‘I already did, Your Highness, and you are trying my patience. Now, get in the car.’ He spoke politely enough, but Elena still felt the threat. The danger. She saw that cold, knowing amusement in the man’s amber eyes, but no pity, no spark of compassion at all, and she knew she was out of options.

Swallowing hard, she got in the car.

The man slid in beside her and the doors closed, the automated lock a loud click in the taut silence. He tossed her shoes onto her lap.

‘You might want those.’ His voice was low, unaccented, and yet he was clearly Arabic. Kadaran. His skin was a deep bronze, his hair as dark as ink. The edge of his cheekbone looked as sharp as a blade.

Swallowing again, the taste of fear metallic on her tongue, Elena slipped them on. Her hair was a mess, one knee was scraped and the skirt of her staid navy blue suit was torn.

Taking a deep breath, she tucked her hair behind her ears and wiped the traces of sand from her face. She looked out of the window, trying to find some clue as to where they were going, but she could barely see out of the tinted glass. What she could see was nothing more than the jagged black shapes of rocks in the darkness, Kadar’s infamously bleak desert terrain. It was a small country nestled on the Arabian Peninsula, its borders containing both magnificent coastline and deadly rock-strewn desert.

She sneaked a sideways glance at her captor. He sat with his hands resting lightly on his thighs, looking relaxed and assured, yet also alert. Who was he? Why had he kidnapped her?

And how was she going to get free?

Think, she told herself. Rational thought was the antidote to panic. The man must be one of the rebel insurgents Aziz had mentioned. He’d said he was the future ruler of Kadar, which meant he wanted Aziz’s throne. He must have kidnapped her to prevent their marriage—unless he wasn’t aware of the stipulations set out in Aziz’s father’s will?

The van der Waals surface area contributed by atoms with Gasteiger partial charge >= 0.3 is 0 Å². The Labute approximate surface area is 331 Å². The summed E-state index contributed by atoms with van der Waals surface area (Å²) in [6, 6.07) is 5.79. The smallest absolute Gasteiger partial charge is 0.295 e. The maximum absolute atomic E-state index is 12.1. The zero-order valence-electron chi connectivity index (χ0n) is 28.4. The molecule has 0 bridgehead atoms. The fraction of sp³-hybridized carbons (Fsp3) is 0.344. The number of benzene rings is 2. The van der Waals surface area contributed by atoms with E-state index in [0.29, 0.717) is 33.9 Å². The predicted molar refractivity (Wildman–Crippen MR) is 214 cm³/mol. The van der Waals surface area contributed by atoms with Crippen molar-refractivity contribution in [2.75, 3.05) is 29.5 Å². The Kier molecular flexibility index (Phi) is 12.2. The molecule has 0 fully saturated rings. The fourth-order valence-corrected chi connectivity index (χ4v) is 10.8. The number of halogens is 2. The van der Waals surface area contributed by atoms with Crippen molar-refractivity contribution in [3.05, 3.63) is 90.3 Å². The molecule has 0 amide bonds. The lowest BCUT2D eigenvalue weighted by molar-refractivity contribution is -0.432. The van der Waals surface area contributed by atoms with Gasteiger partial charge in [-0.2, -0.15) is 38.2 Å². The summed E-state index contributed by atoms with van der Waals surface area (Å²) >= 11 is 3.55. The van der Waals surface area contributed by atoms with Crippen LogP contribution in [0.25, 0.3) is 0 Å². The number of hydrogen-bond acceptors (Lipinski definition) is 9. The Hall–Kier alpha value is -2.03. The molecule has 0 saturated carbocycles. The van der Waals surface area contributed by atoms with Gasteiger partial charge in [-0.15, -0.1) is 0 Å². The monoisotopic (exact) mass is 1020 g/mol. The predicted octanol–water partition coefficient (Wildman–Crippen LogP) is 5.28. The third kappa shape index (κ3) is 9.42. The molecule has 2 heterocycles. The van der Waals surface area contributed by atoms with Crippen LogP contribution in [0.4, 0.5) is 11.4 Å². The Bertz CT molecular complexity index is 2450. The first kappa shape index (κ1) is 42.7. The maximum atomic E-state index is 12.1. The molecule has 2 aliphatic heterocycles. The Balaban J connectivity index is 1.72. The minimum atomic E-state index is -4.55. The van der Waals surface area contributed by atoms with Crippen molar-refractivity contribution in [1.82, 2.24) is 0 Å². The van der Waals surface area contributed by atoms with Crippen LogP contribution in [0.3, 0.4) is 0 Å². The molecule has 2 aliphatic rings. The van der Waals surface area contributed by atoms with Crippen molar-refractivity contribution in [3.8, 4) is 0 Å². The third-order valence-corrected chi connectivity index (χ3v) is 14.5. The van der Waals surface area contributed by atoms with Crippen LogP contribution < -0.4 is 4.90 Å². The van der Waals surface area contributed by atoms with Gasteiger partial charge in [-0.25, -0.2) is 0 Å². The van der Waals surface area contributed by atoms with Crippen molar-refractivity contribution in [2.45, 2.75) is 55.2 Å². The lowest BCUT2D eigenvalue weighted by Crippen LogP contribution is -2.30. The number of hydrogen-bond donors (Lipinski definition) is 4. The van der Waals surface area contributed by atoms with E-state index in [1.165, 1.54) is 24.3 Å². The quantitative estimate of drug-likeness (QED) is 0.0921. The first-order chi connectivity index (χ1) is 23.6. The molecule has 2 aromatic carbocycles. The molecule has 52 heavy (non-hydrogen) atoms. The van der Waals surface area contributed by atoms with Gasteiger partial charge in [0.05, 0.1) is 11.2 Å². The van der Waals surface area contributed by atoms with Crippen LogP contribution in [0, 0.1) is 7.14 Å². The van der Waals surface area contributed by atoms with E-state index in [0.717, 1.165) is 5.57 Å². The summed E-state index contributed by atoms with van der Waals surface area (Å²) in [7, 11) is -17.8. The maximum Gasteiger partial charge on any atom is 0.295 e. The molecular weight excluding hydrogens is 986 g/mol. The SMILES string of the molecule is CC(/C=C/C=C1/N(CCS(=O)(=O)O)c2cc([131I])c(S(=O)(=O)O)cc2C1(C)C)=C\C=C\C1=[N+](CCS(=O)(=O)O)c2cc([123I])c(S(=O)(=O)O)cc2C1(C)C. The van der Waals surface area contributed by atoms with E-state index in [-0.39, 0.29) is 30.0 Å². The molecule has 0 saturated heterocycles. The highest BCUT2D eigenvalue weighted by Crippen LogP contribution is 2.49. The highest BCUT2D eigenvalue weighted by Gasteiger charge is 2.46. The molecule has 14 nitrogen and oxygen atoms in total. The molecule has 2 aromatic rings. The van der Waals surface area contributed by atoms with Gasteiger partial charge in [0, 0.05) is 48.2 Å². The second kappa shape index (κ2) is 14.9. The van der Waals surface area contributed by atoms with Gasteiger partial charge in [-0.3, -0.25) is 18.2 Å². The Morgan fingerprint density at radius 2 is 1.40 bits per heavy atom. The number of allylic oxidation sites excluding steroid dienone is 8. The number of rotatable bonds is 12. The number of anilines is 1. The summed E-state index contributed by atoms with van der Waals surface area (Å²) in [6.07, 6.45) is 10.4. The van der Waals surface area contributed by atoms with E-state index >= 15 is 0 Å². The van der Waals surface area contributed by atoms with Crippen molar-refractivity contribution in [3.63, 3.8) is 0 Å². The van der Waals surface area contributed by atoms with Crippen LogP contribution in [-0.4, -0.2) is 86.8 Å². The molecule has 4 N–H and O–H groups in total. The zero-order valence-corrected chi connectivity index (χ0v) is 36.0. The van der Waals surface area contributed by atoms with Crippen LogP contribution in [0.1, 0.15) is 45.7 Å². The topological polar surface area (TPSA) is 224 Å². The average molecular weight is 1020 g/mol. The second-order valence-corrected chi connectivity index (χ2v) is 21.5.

Elena had only learned of them when she’d met Aziz a few weeks ago at a diplomatic function. His father, Sheikh Hashem, had just died and Aziz had made some sardonic joke about now needing a wife. Elena hadn’t been sure whether to take him seriously or not, but then she’d seen a bleakness in his eyes. She’d felt it in herself.

Her Head of Council, Andreas Markos, was determined to depose her. He claimed a young, inexperienced woman such as herself was unfit to rule, and had threatened to call for a vote to abolish the monarchy at the next convening of the Thallian Council. But if she were married by then...if she had a husband and Prince Consort...then Markos couldn’t argue she was unfit to rule.

And the people loved a wedding, wanted a royal marriage. She was popular with the Thallian people; it was why Markos hadn’t already tried to depose her in the four turbulent years of her reign. Adding to that popularity with a royal wedding would make her position even stronger.

It was a desperate solution, but Elena had felt desperate. She loved her country, her people, and she wanted to remain their queen—for their sake, and for her father’s sake, who had given his life so she could be monarch.